Study finds benefits for youth in 4-H programs, especially girls
Published 6:23 am Monday, July 16, 2018
A common question asked by parents and community leaders stems from the inquiry of how will youth benefit from affiliation with or participation in an organization such as 4-H.
Families are extremely busy and have a lot to do in a sparse amount of free time each day. That free time is worth quite a bit; they need to make it meaningful and productive from a standpoint of contributing to the overall well-being of their child. As a community, we all want our young people to have a nurturing and fulfilling component to their lives that enables them to grow, prosper and succeed.
To better speak of the specifics of the benefits of the 4-H program, a longitudinal study accessing over 7,000 youth from an array of diverse backgrounds was performed at Tufts University. Researchers partnered with faculty at land-grant universities to study how participation in 4-H allows youth to succeed in academic and life experiences through positive adult mentoring, structured learning, and consistent encouragement. Results were published in the Study of Positive Youth Development, and details of the study can be accessed at http://www.4-h.org/about/youth-development-research/positive-youth-development-study/.
Over the course of the study that began in 2002, research revealed that, in comparison with other youth, young people in 4-H: Experience greater educational achievements have greater motivation and aspirations for future education are more civically active are more than 3.3 times more likely to contribute to their communities have significantly lower drug, cigarette, and alcohol use are 2.3 times more likely to exercise and be physically active report better grades and higher levels of academic competence are nearly 2 times more likely to go to college.
Developing a formula for effective out-of-school programs is no easy task. The 4-H organization, though, seems to be doing something right, based on a new study that found youths in 4-H experienced more positive development than their peers who did not. The benefits were especially strong for girls.
The study, conducted by the Institute for Applied Research in Youth Development at Tufts University, found that young people’s experiences with 4-H led to gains in their “positive youth development” and that, compared with their peers who participated in other out-of-school activities, they contributed more to their communities. (The study’s definition of positive youth development rates individuals on several characteristics, including their competence, confidence, character, and caring.)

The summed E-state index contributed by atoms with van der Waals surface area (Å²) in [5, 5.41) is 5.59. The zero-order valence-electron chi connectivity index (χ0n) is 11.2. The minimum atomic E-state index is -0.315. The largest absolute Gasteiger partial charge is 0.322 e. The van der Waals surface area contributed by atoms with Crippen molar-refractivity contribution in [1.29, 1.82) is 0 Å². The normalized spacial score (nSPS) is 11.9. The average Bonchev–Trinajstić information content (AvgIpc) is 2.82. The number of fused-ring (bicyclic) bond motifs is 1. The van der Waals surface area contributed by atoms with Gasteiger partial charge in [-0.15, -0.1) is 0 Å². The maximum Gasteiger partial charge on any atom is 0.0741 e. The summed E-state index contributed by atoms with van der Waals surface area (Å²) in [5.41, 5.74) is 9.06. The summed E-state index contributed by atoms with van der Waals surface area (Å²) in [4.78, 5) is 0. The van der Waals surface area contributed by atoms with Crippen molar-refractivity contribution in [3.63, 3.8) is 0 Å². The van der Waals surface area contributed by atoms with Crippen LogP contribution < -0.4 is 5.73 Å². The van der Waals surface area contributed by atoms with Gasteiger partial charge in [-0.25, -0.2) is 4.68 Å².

The study looked at 4-H participants as they aged from 5th to 12th grade, with a focus on its effects over the course of 10 years.
4-H is a public-private partnership focused on developing student citizenship, healthy living, and on science, engineering, and technology programs. The organization reaches more than seven million youth in urban, suburban, and rural communities across the country.
Youths involved in 4-H programs participate in everything from hands-on STEM programs to events that encourage citizenship and community action, such as Citizen Washington Focus. That particular initiative shows students first-hand how the country is governed. Other programs also include opportunities for creative expression, including photography and filmmaking lessons, or opportunities to work in finance and consumer decision-making.
The research was intended “to identify the strengths of young people…and to align those strengths with resources that exist in their communities,” said Richard Lerner, the study’s principle investigator and director of the Institute for Applied Research in Youth Development at Tufts, in an interview with Education Week.
The study found that 4-H participants are four times more likely to make contributions to their communities than students in other out-of-school activities. Girls in 4-H displayed higher indices of positive development than their male counterparts. They were also less likely to engage in risky behaviors in most grades than males in 4-H..
Additionally, 4-H appeared to have a significant impact on girls’ interest in science, engineering, and computer technology programs. Girls in 4-H are two times more likely in grade 10 and three times more likely in grade 12 to participate in science programs, compared WITH girls engaged in other out-of-school activities.
Three important characteristics to develop for 4-H and any other out-of-school programs, the study says, are building positive and sustained relationships between youth and adults, providing activities that build important life skills, and providing opportunities for youth to use these skills in community activities.
4-H is led by a unique private-public partnership of universities, federal and local government agencies, foundations, and professional associations.
For more information, contact Raymond Cox, 4-H/Youth Development agent, at 606-573-4464 or 606-273-0835.
Raymond Cox is the county extension agent for 4-H/youth development. Educational programs of the Kentucky Cooperative Extension Service serve all people regardless of race, color, age, sex, religion, disability or national origin.